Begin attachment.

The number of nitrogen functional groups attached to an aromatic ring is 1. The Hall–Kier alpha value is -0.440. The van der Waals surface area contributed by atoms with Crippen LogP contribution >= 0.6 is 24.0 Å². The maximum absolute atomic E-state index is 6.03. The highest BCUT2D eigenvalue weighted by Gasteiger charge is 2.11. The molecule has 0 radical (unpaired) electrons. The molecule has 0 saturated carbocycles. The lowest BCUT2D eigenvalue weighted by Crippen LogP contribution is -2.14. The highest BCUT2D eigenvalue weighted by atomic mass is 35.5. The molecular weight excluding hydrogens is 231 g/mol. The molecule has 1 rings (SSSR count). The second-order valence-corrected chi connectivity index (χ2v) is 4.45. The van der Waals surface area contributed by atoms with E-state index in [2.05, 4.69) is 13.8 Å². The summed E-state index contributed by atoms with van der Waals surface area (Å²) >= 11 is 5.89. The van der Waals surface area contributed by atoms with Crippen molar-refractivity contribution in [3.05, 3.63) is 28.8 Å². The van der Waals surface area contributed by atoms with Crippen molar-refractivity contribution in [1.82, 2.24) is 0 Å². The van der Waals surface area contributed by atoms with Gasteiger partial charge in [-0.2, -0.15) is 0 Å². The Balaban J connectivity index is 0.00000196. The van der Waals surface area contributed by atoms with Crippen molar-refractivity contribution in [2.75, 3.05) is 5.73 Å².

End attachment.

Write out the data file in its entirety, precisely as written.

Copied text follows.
The number of nitrogen functional groups attached to an aromatic ring is 1. The Hall–Kier alpha value is -0.440. The van der Waals surface area contributed by atoms with Crippen LogP contribution >= 0.6 is 24.0 Å². The maximum absolute atomic E-state index is 6.03. The highest BCUT2D eigenvalue weighted by Gasteiger charge is 2.11. The molecule has 0 radical (unpaired) electrons. The molecule has 0 saturated carbocycles. The lowest BCUT2D eigenvalue weighted by Crippen LogP contribution is -2.14. The highest BCUT2D eigenvalue weighted by atomic mass is 35.5. The molecular weight excluding hydrogens is 231 g/mol. The molecule has 1 rings (SSSR count). The second-order valence-corrected chi connectivity index (χ2v) is 4.45. The van der Waals surface area contributed by atoms with E-state index in [2.05, 4.69) is 13.8 Å². The summed E-state index contributed by atoms with van der Waals surface area (Å²) >= 11 is 5.89. The van der Waals surface area contributed by atoms with Crippen molar-refractivity contribution in [3.05, 3.63) is 28.8 Å². The van der Waals surface area contributed by atoms with Crippen molar-refractivity contribution in [1.82, 2.24) is 0 Å². The van der Waals surface area contributed by atoms with Gasteiger partial charge in [-0.2, -0.15) is 0 Å². The Balaban J connectivity index is 0.00000196. The van der Waals surface area contributed by atoms with Crippen molar-refractivity contribution in [2.75, 3.05) is 5.73 Å².